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Reimagining the Holyoke Soldiers’ Home

Our veterans are counting on us to get it right.

The front lawn at the Holyoke Soldiers' Home in June where at least 76 elderly veterans died of COVID-19 since the start of the pandemic.Matthew J. Lee/Globe staff

The deaths of 76 veterans from COVID-19 at the Holyoke Soldiers’ Home and the infections of many more, as well as 80 staff members, was the result of catastrophic failures on many fronts, especially poor management.

Our coalition of veterans and family members associated with the home came together in the aftermath of this tragedy because we believe improvements must be made, including the renovation of the 250-bed home.

The Baker administration has revived a 2012 renovation plan that was approved for federal funding. We agree with the state’s plan to bring the home up to 2020 standards and resubmit it to the US Department of Veterans Affairs to meet an April 2021 deadline for a 65 percent federal funding formula. The state would pay the remaining 35 percent.


These are the right steps to avoid any similar catastrophes in the long term. But we still have concerns for the immediate future. Family members, already traumatized by the events of earlier this year, want more information, and they deserve answers.

We want to know what the state’s infection control plan will be to meet the expected second wave of COVID-19 this fall and winter, including specifics about providing adequate supplies of personal protective equipment.

We also want to have a voice in decisions for improving the home. The reimagined Soldiers’ Home should include enough accommodations to meet the crushing demand in our state for veterans needing long-term care — enough for 250 veterans, each with a private room and private bath. We also want to see an adult day health care program with social activities, peer support, companionship, and recreation.

We are concerned that the state will look to downsize the home, at a time when the demand for long-term care is as significant as ever. The demand for skilled nursing is only expected to grow as more and more veterans seek care.


We also want to make sure the state is not constrained by past models. This means helping veterans with substance use disorders, post-traumatic stress, military sexual trauma, loss of limbs, traumatic brain injuries, and more.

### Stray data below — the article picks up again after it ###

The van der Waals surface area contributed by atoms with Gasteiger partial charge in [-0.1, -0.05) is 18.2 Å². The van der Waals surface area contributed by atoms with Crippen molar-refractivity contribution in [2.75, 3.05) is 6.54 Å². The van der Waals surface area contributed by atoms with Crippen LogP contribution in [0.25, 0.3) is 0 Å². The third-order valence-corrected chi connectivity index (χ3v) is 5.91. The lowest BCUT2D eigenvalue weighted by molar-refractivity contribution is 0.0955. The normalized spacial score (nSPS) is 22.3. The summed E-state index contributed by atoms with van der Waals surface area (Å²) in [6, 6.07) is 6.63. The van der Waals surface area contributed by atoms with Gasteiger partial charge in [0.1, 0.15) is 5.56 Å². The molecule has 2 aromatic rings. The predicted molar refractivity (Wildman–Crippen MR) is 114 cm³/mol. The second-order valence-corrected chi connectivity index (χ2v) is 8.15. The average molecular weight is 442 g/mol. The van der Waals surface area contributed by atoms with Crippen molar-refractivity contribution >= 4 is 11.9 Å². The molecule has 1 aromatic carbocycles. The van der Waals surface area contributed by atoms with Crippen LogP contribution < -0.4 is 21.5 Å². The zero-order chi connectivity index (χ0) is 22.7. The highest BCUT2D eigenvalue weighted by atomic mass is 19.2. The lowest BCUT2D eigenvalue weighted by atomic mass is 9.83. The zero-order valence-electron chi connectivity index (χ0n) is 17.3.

Any future home must include the right staffing and mix of specialty areas to take care of the unique needs of the elder veteran population. This means a full-time geriatrician, geriatric psychiatry, women’s health, increased recreational programs with outdoor therapy programs, and the best in infection control, including state-of-the-art ultraviolet disinfection systems.

The Soldiers’ Home in Holyoke has many urgent needs: better funding and staffing, better governance and oversight, an adult day health care program, and, not least, the construction of a new and upgraded home.

The new Soldiers’ Home will need to serve veterans for 70 to 100 years or more. This is a chance to get it right for future generations of veterans.

COVID-19 has been catastrophic and, as the military has done during times of war, it is time for the governor, the Legislature, and the public to mobilize and see to it that our veterans receive the best care, delivered in an atmosphere of compassion, honor, and dignity. Our veterans are depending on us.

The Holyoke Soldiers’ Home Coalition is a grass-roots organization of family members of veterans who died of COVID-19 while at the home, family members of current residents, leaders in the veterans community, and former members of the executive leadership team of the home.